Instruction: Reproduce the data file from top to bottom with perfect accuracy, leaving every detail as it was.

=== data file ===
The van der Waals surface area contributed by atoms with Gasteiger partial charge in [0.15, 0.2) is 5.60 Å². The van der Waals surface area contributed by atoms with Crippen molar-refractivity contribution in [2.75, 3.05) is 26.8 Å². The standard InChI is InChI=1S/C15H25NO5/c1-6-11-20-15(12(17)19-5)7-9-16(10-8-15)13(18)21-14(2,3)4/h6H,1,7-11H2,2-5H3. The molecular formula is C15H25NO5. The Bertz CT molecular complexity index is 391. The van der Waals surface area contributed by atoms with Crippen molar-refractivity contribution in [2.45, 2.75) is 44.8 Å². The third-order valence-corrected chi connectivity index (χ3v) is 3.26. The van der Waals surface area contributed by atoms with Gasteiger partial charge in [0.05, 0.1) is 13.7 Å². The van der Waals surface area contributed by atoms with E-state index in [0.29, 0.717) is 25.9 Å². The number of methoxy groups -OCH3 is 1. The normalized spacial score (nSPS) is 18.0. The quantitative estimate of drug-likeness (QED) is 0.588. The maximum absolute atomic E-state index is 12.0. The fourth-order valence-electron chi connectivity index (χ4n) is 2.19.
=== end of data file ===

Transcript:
The van der Waals surface area contributed by atoms with Gasteiger partial charge in [0.15, 0.2) is 5.60 Å². The van der Waals surface area contributed by atoms with Crippen molar-refractivity contribution in [2.75, 3.05) is 26.8 Å². The standard InChI is InChI=1S/C15H25NO5/c1-6-11-20-15(12(17)19-5)7-9-16(10-8-15)13(18)21-14(2,3)4/h6H,1,7-11H2,2-5H3. The molecular formula is C15H25NO5. The Bertz CT molecular complexity index is 391. The van der Waals surface area contributed by atoms with Crippen molar-refractivity contribution in [2.45, 2.75) is 44.8 Å². The third-order valence-corrected chi connectivity index (χ3v) is 3.26. The van der Waals surface area contributed by atoms with Gasteiger partial charge in [0.05, 0.1) is 13.7 Å². The van der Waals surface area contributed by atoms with E-state index in [0.29, 0.717) is 25.9 Å². The number of methoxy groups -OCH3 is 1. The normalized spacial score (nSPS) is 18.0. The quantitative estimate of drug-likeness (QED) is 0.588. The maximum absolute atomic E-state index is 12.0. The fourth-order valence-electron chi connectivity index (χ4n) is 2.19.